Subject(s)
Anti-Inflammatory Agents/therapeutic use , COVID-19/complications , Chemical and Drug Induced Liver Injury/complications , Hypoxia/complications , Liver/metabolism , Non-alcoholic Fatty Liver Disease/complications , SARS-CoV-2/pathogenicity , Age Factors , Angiotensin-Converting Enzyme 2/genetics , Angiotensin-Converting Enzyme 2/metabolism , COVID-19/drug therapy , COVID-19/pathology , COVID-19/virology , Chemical and Drug Induced Liver Injury/drug therapy , Chemical and Drug Induced Liver Injury/pathology , Chemical and Drug Induced Liver Injury/virology , Cytokines/genetics , Cytokines/metabolism , Dipeptides/therapeutic use , Gene Expression Regulation , Glucose/metabolism , Glycyrrhizic Acid/therapeutic use , Humans , Hypoxia/drug therapy , Hypoxia/pathology , Hypoxia/virology , Liver/drug effects , Liver/pathology , Liver/virology , Lung/drug effects , Lung/metabolism , Lung/pathology , Lung/virology , Non-alcoholic Fatty Liver Disease/drug therapy , Non-alcoholic Fatty Liver Disease/pathology , Non-alcoholic Fatty Liver Disease/virology , Receptors, Virus/genetics , Receptors, Virus/metabolism , Severity of Illness Index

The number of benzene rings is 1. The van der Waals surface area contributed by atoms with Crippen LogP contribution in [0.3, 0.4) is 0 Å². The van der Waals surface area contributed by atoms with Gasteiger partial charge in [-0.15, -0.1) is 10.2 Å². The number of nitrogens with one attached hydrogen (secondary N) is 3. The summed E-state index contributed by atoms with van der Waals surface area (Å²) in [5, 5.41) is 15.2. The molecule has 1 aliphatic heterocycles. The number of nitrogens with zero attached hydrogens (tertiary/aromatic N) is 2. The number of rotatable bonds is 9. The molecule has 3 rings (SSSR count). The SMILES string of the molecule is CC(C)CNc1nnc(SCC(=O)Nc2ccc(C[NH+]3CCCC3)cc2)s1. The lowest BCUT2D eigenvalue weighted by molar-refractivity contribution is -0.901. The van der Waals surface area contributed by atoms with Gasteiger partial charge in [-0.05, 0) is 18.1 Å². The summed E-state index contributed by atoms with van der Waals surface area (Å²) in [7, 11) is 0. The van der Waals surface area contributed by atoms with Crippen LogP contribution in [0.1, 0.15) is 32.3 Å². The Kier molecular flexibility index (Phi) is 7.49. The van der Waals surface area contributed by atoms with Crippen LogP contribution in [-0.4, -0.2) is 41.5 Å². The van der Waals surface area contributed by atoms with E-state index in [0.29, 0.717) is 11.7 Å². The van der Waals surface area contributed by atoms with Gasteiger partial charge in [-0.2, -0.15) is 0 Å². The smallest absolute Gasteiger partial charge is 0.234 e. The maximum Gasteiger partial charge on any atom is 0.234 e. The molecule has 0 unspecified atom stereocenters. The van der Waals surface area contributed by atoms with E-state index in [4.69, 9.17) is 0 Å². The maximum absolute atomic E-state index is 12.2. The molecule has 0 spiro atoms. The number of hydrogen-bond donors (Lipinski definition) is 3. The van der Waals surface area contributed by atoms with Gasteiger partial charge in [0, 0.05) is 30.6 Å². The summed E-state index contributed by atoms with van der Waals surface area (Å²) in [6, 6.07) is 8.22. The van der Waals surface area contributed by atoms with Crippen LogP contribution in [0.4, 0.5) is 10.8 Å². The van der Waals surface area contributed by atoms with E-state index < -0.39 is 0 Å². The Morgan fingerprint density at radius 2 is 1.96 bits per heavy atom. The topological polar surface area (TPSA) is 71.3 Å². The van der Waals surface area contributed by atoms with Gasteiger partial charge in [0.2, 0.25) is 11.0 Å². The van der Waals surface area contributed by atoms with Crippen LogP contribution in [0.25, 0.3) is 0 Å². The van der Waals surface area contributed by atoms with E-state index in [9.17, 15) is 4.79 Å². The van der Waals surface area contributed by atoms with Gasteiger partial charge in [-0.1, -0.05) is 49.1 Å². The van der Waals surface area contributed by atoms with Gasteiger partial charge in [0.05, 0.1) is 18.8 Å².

8.
Bratisl Lek Listy ; 122(10): 732-738, 2021.
Article in English | MEDLINE | ID: covidwho-1441311

ABSTRACT